How to Edit NT 4.0-System Policies

Create computer, user, and group policies via the System Policy Editor and customize a policy template

Windows NT 4.0 has borrowed more from Windows 95 than just the user interface. Win95's system policies and System Policy Editor (SPE) are also in the latest release of NT. System policies are restrictions an administrator can place on a computer, user, or global group. These restrictions control user- and machine-specific settings on NT Server and Workstation. System policies are a compilation of NT Registry keys and their values, and the system doles the policies out at logon to whomever you specify.

You modify system policies via the SPE, an NT application that lets you maintain existing policies and create new ones. The policy settings are in the Registry of the affected machine. Template files (which come into consideration when you create policies at the Server) are a plain-text list of all possible policy settings and what each one does. This article demonstrates how to use the SPE to create and edit user, computer, and group policies and discusses how to customize the NT 4.0 policy template files to give you a feel for creating your own policy templates.

Three Types of Policies
Each of the three types of system policies controls a different aspect of the computing environment. Computer policies are restrictions specific to a particular system; they control settings such as whether to create the administrative drive shares, the ability to shut down the system from the Authentication dialog box, and whether to create DOS 8.3 filenames for long filenames. User policies apply to a particular username; examples of such policies include removing common groups from the Start menu, selecting which desktop wallpaper to use, and restricting application use by filename. Group policies are simply user policies applied to a global group (i.e., a set of user policies applies to all members of a group). You can set group priority so that groups with the highest priority are processed last, their settings overwriting those of groups with a lower priority. Group policies are probably the most efficient way to administer policies on a medium-to-large-sized network: With groups, you're managing the settings in one group policy instead of hundreds or thousands of user policies (a moderately complex SPE policy can contain about 100 settings).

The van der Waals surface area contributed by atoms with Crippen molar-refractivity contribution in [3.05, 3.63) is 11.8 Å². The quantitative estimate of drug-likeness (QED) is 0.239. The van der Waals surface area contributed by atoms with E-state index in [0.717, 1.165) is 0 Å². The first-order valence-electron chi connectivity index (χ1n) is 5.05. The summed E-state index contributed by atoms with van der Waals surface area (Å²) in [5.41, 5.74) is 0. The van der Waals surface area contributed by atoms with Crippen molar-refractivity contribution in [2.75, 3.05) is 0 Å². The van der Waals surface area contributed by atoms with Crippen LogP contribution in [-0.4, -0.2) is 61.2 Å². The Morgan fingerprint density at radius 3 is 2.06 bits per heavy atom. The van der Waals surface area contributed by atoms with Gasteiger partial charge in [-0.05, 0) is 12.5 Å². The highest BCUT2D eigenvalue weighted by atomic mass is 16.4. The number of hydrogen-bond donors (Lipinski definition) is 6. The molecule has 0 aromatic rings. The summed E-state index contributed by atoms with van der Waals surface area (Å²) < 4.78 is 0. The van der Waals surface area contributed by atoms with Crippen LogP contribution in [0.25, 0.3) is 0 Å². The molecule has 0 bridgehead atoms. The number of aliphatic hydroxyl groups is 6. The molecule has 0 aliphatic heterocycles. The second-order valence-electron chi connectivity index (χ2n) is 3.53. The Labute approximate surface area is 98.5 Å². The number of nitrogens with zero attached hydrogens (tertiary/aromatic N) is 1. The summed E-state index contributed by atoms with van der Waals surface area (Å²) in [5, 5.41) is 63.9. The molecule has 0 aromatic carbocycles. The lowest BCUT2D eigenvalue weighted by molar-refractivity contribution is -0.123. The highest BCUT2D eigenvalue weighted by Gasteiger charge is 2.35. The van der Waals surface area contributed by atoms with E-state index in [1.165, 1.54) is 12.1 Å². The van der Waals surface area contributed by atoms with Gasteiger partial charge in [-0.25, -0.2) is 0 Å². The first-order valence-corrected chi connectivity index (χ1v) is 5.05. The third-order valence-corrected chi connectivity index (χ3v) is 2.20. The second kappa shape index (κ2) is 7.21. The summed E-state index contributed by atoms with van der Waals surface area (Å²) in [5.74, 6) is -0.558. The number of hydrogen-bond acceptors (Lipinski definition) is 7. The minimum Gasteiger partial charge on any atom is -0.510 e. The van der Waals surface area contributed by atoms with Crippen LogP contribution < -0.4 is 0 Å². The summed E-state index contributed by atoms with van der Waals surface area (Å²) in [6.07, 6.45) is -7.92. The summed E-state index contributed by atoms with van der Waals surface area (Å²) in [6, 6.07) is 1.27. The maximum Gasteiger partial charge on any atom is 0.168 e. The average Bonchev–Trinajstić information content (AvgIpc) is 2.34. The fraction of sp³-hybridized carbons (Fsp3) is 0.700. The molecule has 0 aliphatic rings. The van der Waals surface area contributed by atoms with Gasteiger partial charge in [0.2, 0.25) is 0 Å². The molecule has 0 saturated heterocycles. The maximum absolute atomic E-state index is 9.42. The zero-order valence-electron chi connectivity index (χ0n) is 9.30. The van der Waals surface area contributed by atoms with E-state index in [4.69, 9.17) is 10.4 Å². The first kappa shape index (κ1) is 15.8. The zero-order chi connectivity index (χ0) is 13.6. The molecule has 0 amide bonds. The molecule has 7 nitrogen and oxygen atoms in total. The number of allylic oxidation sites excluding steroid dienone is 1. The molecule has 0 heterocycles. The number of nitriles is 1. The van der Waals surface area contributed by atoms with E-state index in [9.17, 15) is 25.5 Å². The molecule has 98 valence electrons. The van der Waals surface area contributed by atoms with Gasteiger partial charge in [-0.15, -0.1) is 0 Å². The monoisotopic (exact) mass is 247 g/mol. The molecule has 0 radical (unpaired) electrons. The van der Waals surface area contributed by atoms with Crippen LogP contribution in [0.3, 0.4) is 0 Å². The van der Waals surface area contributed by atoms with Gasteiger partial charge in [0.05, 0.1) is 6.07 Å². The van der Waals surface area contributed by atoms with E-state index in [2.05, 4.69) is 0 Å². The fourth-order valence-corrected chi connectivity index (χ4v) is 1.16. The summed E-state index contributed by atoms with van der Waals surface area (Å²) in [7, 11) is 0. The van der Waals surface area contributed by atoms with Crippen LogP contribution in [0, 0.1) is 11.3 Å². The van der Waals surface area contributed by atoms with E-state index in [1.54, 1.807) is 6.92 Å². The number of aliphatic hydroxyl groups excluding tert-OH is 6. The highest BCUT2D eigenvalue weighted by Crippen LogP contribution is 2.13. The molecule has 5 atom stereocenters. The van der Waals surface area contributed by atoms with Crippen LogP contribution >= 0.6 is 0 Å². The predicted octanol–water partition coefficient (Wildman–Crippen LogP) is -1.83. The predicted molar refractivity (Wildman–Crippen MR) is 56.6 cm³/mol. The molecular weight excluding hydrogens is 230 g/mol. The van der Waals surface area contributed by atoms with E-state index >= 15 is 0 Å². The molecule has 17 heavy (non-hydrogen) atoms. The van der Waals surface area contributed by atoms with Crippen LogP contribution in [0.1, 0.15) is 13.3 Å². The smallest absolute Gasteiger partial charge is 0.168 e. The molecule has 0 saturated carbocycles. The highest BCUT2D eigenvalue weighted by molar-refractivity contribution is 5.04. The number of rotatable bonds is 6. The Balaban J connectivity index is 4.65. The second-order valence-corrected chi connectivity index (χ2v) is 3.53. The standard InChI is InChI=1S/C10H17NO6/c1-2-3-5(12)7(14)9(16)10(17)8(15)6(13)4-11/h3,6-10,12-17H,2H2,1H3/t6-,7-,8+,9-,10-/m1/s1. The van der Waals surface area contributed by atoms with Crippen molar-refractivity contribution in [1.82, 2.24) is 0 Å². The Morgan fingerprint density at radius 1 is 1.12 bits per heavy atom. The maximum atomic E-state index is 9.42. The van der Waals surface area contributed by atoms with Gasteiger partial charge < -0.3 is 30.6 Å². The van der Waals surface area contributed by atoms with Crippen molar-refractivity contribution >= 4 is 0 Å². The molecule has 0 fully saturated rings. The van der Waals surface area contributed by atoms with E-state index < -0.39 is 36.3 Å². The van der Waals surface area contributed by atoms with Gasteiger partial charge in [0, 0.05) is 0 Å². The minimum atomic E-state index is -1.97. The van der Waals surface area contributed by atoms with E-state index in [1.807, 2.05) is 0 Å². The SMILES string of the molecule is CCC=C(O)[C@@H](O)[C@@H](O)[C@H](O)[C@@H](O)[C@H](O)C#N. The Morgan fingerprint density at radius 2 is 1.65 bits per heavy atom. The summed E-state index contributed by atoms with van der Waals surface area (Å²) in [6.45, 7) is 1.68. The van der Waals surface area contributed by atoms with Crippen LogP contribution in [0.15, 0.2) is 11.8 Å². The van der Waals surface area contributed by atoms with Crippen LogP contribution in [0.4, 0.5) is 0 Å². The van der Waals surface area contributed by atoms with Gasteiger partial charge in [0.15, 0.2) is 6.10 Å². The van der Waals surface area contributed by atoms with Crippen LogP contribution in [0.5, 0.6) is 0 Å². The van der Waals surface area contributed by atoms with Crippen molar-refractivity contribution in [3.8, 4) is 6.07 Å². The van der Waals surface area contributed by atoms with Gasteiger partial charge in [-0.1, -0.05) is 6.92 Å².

NT 4.0 provides Default Computer and Default User policies, which NT applies to computers or users that haven't already been assigned a policy (there is no Default Group policy). You don't have to use the Default Computer/User policies, but later, I'll give you a good reason to.

Using the System Policy Editor
You access the SPE under Windows NT Server by clicking Start, then Programs, and then Administrative Tools. (Anyone can access the SPE; no special permission is required.) After the SPE starts, a blank SPE screen appears.

To create a new policy file, at the SPE screen click File and then New Policy. As Screen 1 shows, this action creates an untitled policy file containing Default User and Default Computer policies. You define the properties of the new policy file: Double-click the Default User or Default Computer icon to see a list of policy properties, as shown in Screens 2a and 2b, respectively.

To enable a setting, click the check-box next to the setting. The lower portion of the window will probably contain either information summarizing the option or an area where you must provide more information, such as the location of the background .bmp file to use. Clicking OK saves the new policy file. (You'll name the policy file later, after you change the settings you want.) To change an existing policy's settings, select it from the SPE screen's policy list, double-click it (or select the policy and click Edit and then Properties), and modify the settings as described above.